Not a Dev Blog 1 - Hey Guys What's Going On

Hey, all. It’s Bites. And it’s just going to be me this time - this is no dev blog, but rather a short introspective on game development and my experience with it over the last couple years. I hope it can give a little perspective to those of you interested in pursuing gamedev yourself.

Being in the public eye sucks.

Not for a minute do I regret starting this project, and there are a bunch of reasons for that. It’s been a terrific growth experience, it’s introduced me to some of the coolest and most skilled people I know, and it’s allowed me to make a game that I will enjoy playing very, very much.

But wow, it’s can be stressful dealing with literally thousands of people who are all so, so very eager about something you’re making.

I’ve looked at probably dozens or even over a hundred talks, videos, and blog posts about game dev. People with tips about how to start, important details about game design. But none of them spoke on what it’s like when you hit that lucky break, and your project gets bigger than you expected. In chat rooms, I still find myself being cruel or rude to strangers who are really just very excited about Rolled Out!, on account of… that’s how I’ve always interacted with random strangers. I’m trying to get better at it, of course. The Discord server for the game is one way I’ve attempted to facilitate that.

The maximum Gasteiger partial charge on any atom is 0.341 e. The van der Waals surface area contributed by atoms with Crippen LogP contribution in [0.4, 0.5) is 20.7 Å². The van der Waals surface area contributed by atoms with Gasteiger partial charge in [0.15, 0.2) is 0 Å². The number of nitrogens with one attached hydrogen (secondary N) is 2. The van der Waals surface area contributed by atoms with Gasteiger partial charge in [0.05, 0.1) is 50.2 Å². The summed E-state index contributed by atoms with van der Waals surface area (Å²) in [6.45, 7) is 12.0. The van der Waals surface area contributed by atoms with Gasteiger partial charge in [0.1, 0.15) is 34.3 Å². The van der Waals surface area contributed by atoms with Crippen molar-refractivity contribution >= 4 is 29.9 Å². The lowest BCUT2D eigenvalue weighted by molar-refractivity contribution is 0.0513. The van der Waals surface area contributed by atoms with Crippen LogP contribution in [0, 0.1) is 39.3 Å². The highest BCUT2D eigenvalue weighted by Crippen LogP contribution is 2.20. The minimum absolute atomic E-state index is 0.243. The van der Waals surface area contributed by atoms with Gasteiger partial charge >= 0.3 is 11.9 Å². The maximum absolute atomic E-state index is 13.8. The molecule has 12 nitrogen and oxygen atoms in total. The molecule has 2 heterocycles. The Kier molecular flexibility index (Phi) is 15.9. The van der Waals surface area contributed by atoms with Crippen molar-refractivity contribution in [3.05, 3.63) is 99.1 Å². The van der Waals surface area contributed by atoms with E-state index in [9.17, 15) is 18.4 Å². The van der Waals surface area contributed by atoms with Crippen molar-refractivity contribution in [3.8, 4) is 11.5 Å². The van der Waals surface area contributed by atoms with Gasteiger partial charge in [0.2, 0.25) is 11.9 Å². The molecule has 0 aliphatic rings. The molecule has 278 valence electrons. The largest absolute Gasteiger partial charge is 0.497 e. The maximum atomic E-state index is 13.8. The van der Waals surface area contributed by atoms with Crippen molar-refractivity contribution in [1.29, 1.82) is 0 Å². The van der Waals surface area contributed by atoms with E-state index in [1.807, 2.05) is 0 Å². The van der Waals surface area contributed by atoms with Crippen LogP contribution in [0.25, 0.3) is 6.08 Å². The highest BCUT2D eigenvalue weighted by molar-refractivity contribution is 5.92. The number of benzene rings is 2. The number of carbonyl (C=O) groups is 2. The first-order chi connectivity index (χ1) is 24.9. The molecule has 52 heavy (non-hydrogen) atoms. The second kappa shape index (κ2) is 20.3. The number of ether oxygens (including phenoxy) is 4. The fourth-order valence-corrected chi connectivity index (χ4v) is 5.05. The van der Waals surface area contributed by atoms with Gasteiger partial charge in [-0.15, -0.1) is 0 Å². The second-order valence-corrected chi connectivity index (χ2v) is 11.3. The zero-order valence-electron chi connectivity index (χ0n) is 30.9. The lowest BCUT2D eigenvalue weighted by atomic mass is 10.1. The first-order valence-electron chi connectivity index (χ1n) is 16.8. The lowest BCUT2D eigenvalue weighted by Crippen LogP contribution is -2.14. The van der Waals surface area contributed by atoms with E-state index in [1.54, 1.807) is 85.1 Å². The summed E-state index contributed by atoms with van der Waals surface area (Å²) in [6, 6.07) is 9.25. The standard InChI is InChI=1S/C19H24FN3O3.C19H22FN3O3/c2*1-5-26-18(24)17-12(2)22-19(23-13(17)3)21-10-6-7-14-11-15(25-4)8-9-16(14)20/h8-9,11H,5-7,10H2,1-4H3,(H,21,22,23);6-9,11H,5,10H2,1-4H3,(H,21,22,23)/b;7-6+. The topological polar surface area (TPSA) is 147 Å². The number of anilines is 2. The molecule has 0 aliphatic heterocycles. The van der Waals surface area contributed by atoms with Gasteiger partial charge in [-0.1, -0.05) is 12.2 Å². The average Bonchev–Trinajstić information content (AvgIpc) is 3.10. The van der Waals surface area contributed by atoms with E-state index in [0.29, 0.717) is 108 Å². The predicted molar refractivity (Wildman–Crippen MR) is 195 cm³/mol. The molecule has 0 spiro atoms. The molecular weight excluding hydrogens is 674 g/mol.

The other thing that really does my head in, is just how much crap one has to juggle at a time for such a big project.

Did you know that one of the most common tips given to new and aspiring gamedevs is to ‘Start Small’? Make a tetris clone, or a simple 2D platformer. Something manageable, that a single person can finish within a month. I kind of farted all over that advice. Granted, I made some little things in Garry’s Mod before I started Rolled Out!, but it’s still a pretty dang big jump to make.

With Rolled Out!, I’m always jumping between level design, backgrounds, blueprint scripting, character modeling and animation, texture work, answering emails, writing these blog posts, and interacting with the rest of the dev team to figure out what is being done/needs doing. It’s a similar boat for some of the other devs, too. Many of them also have their jobs, school, and personal projects to balance out with development on this game.

tl;dr game dev is hard in a lot of weird ways I didn’t expect, as well as a bunch of ways that make perfect sense.

I was planning to talk a bit about some of the gamedev projects I took part in before Rolled Out!, but I’m sleepy, so I’ll talk about it in another post. In that case, I’ll just leave you with a video of one of the things I made.

See you all on the 15th with a Rolled Out! dev blog!